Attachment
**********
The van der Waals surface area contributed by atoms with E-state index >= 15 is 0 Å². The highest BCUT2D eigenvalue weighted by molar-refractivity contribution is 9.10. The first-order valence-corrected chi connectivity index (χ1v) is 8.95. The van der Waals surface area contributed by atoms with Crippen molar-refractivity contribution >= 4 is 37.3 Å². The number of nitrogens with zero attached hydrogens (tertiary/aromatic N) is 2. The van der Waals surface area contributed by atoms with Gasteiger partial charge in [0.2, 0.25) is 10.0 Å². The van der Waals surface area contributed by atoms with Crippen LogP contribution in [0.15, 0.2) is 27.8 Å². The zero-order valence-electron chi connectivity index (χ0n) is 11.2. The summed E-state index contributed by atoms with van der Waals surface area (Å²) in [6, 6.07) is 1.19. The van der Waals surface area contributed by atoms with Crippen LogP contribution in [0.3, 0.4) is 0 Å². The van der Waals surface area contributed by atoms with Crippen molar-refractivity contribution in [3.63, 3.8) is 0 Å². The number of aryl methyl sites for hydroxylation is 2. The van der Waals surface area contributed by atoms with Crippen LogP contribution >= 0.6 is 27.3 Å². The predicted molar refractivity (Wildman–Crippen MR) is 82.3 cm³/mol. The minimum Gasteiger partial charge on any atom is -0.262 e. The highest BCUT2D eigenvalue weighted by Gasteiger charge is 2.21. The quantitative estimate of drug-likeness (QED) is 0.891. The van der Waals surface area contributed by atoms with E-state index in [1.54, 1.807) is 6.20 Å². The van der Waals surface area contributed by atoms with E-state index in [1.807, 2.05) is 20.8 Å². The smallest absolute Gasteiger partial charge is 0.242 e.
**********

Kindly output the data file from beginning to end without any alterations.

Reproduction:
The van der Waals surface area contributed by atoms with E-state index >= 15 is 0 Å². The highest BCUT2D eigenvalue weighted by molar-refractivity contribution is 9.10. The first-order valence-corrected chi connectivity index (χ1v) is 8.95. The van der Waals surface area contributed by atoms with Crippen molar-refractivity contribution >= 4 is 37.3 Å². The number of nitrogens with zero attached hydrogens (tertiary/aromatic N) is 2. The van der Waals surface area contributed by atoms with Gasteiger partial charge in [0.2, 0.25) is 10.0 Å². The van der Waals surface area contributed by atoms with Crippen LogP contribution in [0.15, 0.2) is 27.8 Å². The zero-order valence-electron chi connectivity index (χ0n) is 11.2. The summed E-state index contributed by atoms with van der Waals surface area (Å²) in [6, 6.07) is 1.19. The van der Waals surface area contributed by atoms with Crippen LogP contribution in [0.3, 0.4) is 0 Å². The van der Waals surface area contributed by atoms with Crippen molar-refractivity contribution in [3.63, 3.8) is 0 Å². The number of aryl methyl sites for hydroxylation is 2. The van der Waals surface area contributed by atoms with Crippen LogP contribution >= 0.6 is 27.3 Å². The predicted molar refractivity (Wildman–Crippen MR) is 82.3 cm³/mol. The minimum Gasteiger partial charge on any atom is -0.262 e. The highest BCUT2D eigenvalue weighted by Gasteiger charge is 2.21. The quantitative estimate of drug-likeness (QED) is 0.891. The van der Waals surface area contributed by atoms with E-state index in [1.54, 1.807) is 6.20 Å². The van der Waals surface area contributed by atoms with E-state index in [1.807, 2.05) is 20.8 Å². The smallest absolute Gasteiger partial charge is 0.242 e.